What about other causes of hypothyroidism? There are temporary situations in which hypothyroidism may be mild and not require treatment. The most common cause of spontaneous permanent hypothyroidism is the gradual destruction of thyroid function by Hashimoto’s thyroiditis (from cells of the immune system that develop in the body that destroy the thyroid gland’s ability to function).

Weight gain from spontaneous, longstanding hypothyroidism may be very small compared to the weight gain sometimes seen after treatment of hyperthyroidism. Weight gain from spontaneous hypothyroidism may be 5-10 lbs. Weight gain in advanced severe hypothyroidism may contribute to obstructive sleep apnea (an inability to breathe leading to frequent awakening during sleep and daytime sleepiness). Some of the weight gain in severe cases of hypothyroidism is due to myxedema [mix-uh-DEE-muh] (excess fluid under the skin), which goes away during treatment.

Small differences in dose of thyroid hormone can make a big difference in whether your health will be the best it can be. A blood test called TSH (thyroid stimulating hormone) helps find the best thyroid dose. TSH reacts to blood levels of thyroid hormone like a thermostat. If thyroid levels are low, this test will show higher than normal levels of TSH. This test gives the right answer assuming the pituitary is working as it should. The amount of weight loss one can achieve having their severely underactive thyroid treated is modest at best.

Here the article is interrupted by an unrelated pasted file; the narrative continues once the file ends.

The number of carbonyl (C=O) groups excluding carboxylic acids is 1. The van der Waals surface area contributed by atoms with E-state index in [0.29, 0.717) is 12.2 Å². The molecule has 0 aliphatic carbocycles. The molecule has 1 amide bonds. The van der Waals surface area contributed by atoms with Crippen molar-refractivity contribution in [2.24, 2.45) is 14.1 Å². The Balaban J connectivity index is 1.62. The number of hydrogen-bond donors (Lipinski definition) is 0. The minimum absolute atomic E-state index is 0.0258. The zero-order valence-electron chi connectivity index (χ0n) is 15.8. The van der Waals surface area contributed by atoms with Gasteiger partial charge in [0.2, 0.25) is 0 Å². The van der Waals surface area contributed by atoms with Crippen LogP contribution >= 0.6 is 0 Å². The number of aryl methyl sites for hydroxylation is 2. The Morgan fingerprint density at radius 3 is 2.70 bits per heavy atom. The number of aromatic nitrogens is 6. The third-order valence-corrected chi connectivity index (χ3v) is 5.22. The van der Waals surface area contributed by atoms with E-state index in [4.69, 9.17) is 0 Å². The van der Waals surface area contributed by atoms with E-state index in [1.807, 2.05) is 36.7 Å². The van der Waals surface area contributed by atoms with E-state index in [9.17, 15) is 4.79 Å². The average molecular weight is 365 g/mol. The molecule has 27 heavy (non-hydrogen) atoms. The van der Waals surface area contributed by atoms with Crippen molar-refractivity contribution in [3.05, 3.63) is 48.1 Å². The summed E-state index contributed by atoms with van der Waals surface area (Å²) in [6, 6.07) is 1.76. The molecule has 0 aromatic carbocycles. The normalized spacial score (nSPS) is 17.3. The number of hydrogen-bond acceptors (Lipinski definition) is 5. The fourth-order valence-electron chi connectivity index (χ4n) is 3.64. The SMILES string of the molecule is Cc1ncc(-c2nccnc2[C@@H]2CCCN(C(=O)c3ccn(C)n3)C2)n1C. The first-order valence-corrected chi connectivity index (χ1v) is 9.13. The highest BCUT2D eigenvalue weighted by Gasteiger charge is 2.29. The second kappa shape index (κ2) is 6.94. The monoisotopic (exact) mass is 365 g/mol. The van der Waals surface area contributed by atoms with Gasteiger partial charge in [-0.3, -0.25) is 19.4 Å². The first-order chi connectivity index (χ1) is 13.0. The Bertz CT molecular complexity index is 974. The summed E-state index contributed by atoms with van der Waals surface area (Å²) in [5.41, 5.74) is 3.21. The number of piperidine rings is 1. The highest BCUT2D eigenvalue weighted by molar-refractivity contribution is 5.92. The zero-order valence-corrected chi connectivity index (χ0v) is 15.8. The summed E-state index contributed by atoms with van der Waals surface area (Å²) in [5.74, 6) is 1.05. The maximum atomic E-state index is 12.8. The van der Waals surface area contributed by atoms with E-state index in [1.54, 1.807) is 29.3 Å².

If hypothyroidism was not present in the first place, then treatment with thyroid pills creates no advantage over allowing your thyroid to produce the needed amount of thyroid hormone.

Where does this leave the person who is being treated for underactive thyroid and still is having trouble achieving or maintaining ideal body weight, or the overweight person who is considering thyroid treatment but has been found to have normal thyroid function? Thyroid hormone should not be offered for weight loss if a person does not have a thyroid problem. Lifestyle changes may be needed to address unwanted weight gain or inability to lose weight. In other words, fewer calories and more physical activity – don’t cut corners!

Dr. Susan S. Braithwaite serves as Staff Physician at St. Francis Hospital, Evanston, IL, and Visiting Clinical Professor at University of Illinois—Chicago. She completed undergraduate studies at Harvard and Radcliffe in 1965 and medical school at the University of Chicago in 1969, where she went on to complete medical residency training and a fellowship in Endocrinology and Metabolism. Dr. Braithwaite is a member of the AACE Board of Directors.